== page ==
Shen, Zhao lead after record-breaking short

Germans are close second; Mukhortova, Trankov third

Shen and Zhao lead the pairs contingent in Tokyo after delivering a stunning short program.
Shen and Zhao lead the pairs contingent in Tokyo after delivering a stunning short program. (Getty Images)


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By Alexandra Stevenson, special to
(12/03/2009) - It was an event to remember.

In a pairs short program contest where even the slightest flaw -- a forward landing, or a mistimed spin change of position -- stuck out like a sore thumb, Xue Shen and Hongbo Zhao set a new standard.

The two-time Olympic bronze medalists continued their remarkable comeback after two seasons away from competition by breaking their own world record, earning 75.36 points for their stunning short to "Who Wants to Live Forever."

Skating with speed and aggression, the Chinese hit their usual powerful triple twist and throw triple loop, as well as well-timed side-by-side triple toe loops and a hand-to-hand lift with smooth changes of position. Their straight-line steps were fast and fluid, and they barely put a blade wrong.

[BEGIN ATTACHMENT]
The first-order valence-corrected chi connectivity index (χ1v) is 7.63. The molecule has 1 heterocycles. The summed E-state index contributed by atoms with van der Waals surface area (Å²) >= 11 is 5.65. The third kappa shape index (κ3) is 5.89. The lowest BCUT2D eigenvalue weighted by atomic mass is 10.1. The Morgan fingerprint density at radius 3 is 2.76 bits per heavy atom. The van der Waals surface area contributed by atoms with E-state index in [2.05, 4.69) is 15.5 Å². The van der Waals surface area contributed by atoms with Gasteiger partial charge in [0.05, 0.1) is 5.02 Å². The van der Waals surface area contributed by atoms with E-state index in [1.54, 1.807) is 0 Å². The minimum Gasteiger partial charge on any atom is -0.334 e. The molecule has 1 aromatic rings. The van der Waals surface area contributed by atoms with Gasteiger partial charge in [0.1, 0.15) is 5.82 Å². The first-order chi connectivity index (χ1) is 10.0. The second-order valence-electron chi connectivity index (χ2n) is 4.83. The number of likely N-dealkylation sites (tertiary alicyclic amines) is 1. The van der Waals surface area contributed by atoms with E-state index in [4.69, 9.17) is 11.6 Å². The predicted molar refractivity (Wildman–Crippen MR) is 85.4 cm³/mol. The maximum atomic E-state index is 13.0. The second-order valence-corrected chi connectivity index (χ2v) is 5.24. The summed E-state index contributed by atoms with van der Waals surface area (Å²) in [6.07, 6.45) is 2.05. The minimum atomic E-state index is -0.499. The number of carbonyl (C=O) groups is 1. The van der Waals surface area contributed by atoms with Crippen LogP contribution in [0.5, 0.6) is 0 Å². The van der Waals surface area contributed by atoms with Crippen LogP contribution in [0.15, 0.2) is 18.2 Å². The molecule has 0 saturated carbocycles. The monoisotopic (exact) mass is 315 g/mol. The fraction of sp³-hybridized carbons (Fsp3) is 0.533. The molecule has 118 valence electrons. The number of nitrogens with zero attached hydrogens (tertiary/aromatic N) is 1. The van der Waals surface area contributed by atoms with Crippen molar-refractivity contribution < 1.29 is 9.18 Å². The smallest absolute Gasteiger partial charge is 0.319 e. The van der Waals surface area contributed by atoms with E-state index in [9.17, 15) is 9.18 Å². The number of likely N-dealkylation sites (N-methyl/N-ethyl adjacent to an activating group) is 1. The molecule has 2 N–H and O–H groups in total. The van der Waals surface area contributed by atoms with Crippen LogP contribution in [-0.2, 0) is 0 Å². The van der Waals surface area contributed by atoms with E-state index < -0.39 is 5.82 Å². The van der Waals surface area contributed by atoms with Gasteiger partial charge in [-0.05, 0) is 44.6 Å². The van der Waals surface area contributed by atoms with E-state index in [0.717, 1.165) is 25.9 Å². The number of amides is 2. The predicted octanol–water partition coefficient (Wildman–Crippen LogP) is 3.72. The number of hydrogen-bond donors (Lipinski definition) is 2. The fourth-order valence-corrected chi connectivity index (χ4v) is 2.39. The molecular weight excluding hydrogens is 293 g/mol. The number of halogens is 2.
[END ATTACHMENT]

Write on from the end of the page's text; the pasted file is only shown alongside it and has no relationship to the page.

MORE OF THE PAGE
Two-time and reigning German world champions Aliona Savchenko and Robin Szolkowy were not far behind, gaining 73.14 points for their outing to Stephen Sondheim's "Send in the Clowns."

"The elements felt better than in the other competitions, except for my triple toe obviously [he touched down]," Szolkowy said. "Everything felt calm and smooth.

"At first it was difficult for me to adapt to [this "Clown" routine]; I had to overcome myself to do the mimics in practice, but now I am used to it."

Russians Maria Mukhortova and Maxim Trankov also set a new personal best, 68.04, in their enchanting, lyrical program to music from Secret Garden. Still, their third place is some 5.58 points off the lead.

Former Chinese world champions Qing Pang and Jian Tong were the third pair to gain a new personal best, earning 68.04, but in this high-caliber field it gained only fourth place.

Chinese Olympic silver medalists Dan Zhang and Hao Zhang are fifth with 66.24, while world bronze medalists Yuko Kavaguti and Alexander Smirnov of Russia are sixth with 62.30.

Lynn Rutherford contributed to this report